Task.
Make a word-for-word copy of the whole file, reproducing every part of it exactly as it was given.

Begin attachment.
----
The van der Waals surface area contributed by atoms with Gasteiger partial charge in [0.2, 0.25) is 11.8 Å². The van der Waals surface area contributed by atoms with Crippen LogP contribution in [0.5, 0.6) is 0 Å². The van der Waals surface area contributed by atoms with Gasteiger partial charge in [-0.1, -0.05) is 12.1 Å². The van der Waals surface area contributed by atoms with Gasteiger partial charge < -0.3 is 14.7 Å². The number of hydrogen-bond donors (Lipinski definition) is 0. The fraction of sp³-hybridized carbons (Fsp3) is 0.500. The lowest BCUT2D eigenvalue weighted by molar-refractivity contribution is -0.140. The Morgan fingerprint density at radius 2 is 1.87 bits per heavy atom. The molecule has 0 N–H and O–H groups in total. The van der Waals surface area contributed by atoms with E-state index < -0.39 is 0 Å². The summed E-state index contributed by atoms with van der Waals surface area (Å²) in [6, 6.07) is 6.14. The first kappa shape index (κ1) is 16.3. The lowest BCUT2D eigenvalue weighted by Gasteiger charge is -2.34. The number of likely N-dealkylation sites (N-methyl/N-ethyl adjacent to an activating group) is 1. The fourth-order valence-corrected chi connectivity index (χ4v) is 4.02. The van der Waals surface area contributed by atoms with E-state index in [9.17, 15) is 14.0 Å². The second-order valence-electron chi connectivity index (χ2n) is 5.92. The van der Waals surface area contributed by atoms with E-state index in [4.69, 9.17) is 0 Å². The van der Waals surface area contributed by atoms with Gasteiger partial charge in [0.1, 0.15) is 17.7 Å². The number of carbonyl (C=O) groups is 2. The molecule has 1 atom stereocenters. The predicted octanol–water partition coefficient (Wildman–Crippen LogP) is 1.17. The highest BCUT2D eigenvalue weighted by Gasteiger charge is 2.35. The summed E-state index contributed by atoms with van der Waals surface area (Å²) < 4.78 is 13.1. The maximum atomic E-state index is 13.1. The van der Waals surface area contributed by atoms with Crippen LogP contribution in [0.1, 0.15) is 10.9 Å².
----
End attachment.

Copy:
The van der Waals surface area contributed by atoms with Gasteiger partial charge in [0.2, 0.25) is 11.8 Å². The van der Waals surface area contributed by atoms with Crippen LogP contribution in [0.5, 0.6) is 0 Å². The van der Waals surface area contributed by atoms with Gasteiger partial charge in [-0.1, -0.05) is 12.1 Å². The van der Waals surface area contributed by atoms with Gasteiger partial charge < -0.3 is 14.7 Å². The number of hydrogen-bond donors (Lipinski definition) is 0. The fraction of sp³-hybridized carbons (Fsp3) is 0.500. The lowest BCUT2D eigenvalue weighted by molar-refractivity contribution is -0.140. The Morgan fingerprint density at radius 2 is 1.87 bits per heavy atom. The molecule has 0 N–H and O–H groups in total. The van der Waals surface area contributed by atoms with E-state index < -0.39 is 0 Å². The summed E-state index contributed by atoms with van der Waals surface area (Å²) in [6, 6.07) is 6.14. The first kappa shape index (κ1) is 16.3. The lowest BCUT2D eigenvalue weighted by Gasteiger charge is -2.34. The number of likely N-dealkylation sites (N-methyl/N-ethyl adjacent to an activating group) is 1. The fourth-order valence-corrected chi connectivity index (χ4v) is 4.02. The van der Waals surface area contributed by atoms with E-state index in [9.17, 15) is 14.0 Å². The second-order valence-electron chi connectivity index (χ2n) is 5.92. The van der Waals surface area contributed by atoms with E-state index in [4.69, 9.17) is 0 Å². The van der Waals surface area contributed by atoms with Gasteiger partial charge in [0.1, 0.15) is 17.7 Å². The number of carbonyl (C=O) groups is 2. The molecule has 1 atom stereocenters. The predicted octanol–water partition coefficient (Wildman–Crippen LogP) is 1.17. The highest BCUT2D eigenvalue weighted by Gasteiger charge is 2.35. The summed E-state index contributed by atoms with van der Waals surface area (Å²) < 4.78 is 13.1. The maximum atomic E-state index is 13.1. The van der Waals surface area contributed by atoms with Crippen LogP contribution in [0.1, 0.15) is 10.9 Å².